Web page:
On 15 October 1992, Brenda Nixon, a mother-of-two from Doncaster, appeared on the front page of a tabloid newspaper for the first time. Weeks earlier, she had begun drafting a letter to John Major about the dejected state of mining communities across Britain. When it was announced that a further 31 of the nation’s pits would be closed in just two years, she gave the letter to her husband Dave, an NUM branch secretary, to post. When he got to work that day, he opened up the letter and read it, before proceeding to photocopy and pin it up on the wall of the office. It read:
‘I hope you can sleep well at night and don’t toss and turn thinking of the 30,000 miners and their families you have slaughtered… I hope you never fall far enough to feel the hopelessness your people do.’
What unfolded over the next twelve months would be the final battle in the miners’ fight for jobs. Brenda had helped out with food collection and distribution around the local area during the strike – but with a new-born baby and young daughter at home, her involvement within the women’s support group was limited. Now, as her children were older and the campaign to slow pit closures gathered momentum, she was determined to take direct action.
Unlike Brenda, Agnes Currie was a seasoned veteran. She had been the delegate for Doncaster Women Against Pit Closures (WAPC) in 1984-5, and was already well-known across the country for her down-to-earth speeches, tireless fundraising efforts and colourful language on the picket.
When Brenda contacted the WAPC looking for a partner to organise with, she was told that Aggie was the woman for the job. After her husband Pete returned to work at Markham Main pit in 1985, however, Aggie was confident that her days as an activist were over.
‘I didn’t want to be involved,’ she says. ‘Because, you see, being involved in the miners’ strike, and then it ends – you’ve got nothing. Nobody bothered with you. I thought, I can’t go through that again.’
Fortunately, Brenda was incredibly persistent. ‘She kept ringing the house up!’ says Aggie.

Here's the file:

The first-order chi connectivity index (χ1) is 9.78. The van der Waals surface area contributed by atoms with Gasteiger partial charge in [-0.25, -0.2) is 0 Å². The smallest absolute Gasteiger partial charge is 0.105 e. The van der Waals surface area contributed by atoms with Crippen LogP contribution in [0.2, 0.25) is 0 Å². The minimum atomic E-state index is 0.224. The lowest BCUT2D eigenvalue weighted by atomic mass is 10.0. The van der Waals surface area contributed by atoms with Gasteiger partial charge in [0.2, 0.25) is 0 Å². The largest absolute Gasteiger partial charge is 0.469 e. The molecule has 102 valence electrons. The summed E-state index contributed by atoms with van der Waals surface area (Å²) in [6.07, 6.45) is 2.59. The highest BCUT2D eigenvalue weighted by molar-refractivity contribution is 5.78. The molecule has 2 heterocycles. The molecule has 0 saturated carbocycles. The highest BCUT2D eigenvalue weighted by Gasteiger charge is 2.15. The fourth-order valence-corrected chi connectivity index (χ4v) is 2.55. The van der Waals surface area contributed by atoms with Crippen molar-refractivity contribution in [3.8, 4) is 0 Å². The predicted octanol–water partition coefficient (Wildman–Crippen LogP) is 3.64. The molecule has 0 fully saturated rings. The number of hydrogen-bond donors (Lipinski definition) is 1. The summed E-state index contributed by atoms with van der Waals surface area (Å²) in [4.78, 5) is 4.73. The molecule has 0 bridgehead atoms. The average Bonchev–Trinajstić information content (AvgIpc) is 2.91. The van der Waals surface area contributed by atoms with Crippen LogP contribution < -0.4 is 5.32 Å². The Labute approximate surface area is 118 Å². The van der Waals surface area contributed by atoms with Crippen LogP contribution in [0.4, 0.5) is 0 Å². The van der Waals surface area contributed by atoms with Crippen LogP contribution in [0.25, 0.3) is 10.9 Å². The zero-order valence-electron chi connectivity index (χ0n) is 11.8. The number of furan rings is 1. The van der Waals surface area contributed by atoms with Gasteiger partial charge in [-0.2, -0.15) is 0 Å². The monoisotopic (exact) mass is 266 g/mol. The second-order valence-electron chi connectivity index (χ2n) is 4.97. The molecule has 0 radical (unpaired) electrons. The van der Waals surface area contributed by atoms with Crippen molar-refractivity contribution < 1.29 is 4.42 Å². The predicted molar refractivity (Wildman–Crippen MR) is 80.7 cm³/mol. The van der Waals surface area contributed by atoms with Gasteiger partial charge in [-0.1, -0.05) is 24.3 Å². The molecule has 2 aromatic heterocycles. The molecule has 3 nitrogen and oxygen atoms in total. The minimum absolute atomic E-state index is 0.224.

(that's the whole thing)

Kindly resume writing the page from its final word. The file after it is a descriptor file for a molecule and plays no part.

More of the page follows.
‘She’d got my number from the WAPC headquarters at Barnsley. She must have rung about ten times, until one day I was in to answer it. She invited me to Grimethorpe, I think it was, and that was it. I was hooked again.’
Building the Movement
The two women hit it off straight away. ‘We were the gruesome twosome from there on in really,’ laughs Brenda. ‘Everything Aggie got up to in ’84, she pretty much had me doing as well in ’92 and ’93!’
This meeting, and others like it, would soon give way to the second act of the WAPC movement. The women who had mobilised support for their local communities eight years earlier picked up the mantle once again: this time, though, they led the charge, with the support of their husbands and male relatives.
Inspired in part by the women’s occupation at Greenham Common, January 1993 saw Brenda, Aggie, and dozens of other women set up camp at the gates of seven of the most threatened pits across the country: Markham Main in Doncaster; Houghton Main and Grimethorpe in South Yorkshire; Rufford in Nottinghamshire; Vane Tempest in County Durham; and Parkside Colliery in St. Helens.
Over the months that followed, the pit camps flourished. In some cases, vital supplies were even provided by the local authority, with both Barnsley and Doncaster Councils donating portacabins and caravans for use by the women at Houghton Main, Markham Main, and Grimethorpe. Supporters from all over the country flocked to the sites, offering donations and gestures of goodwill.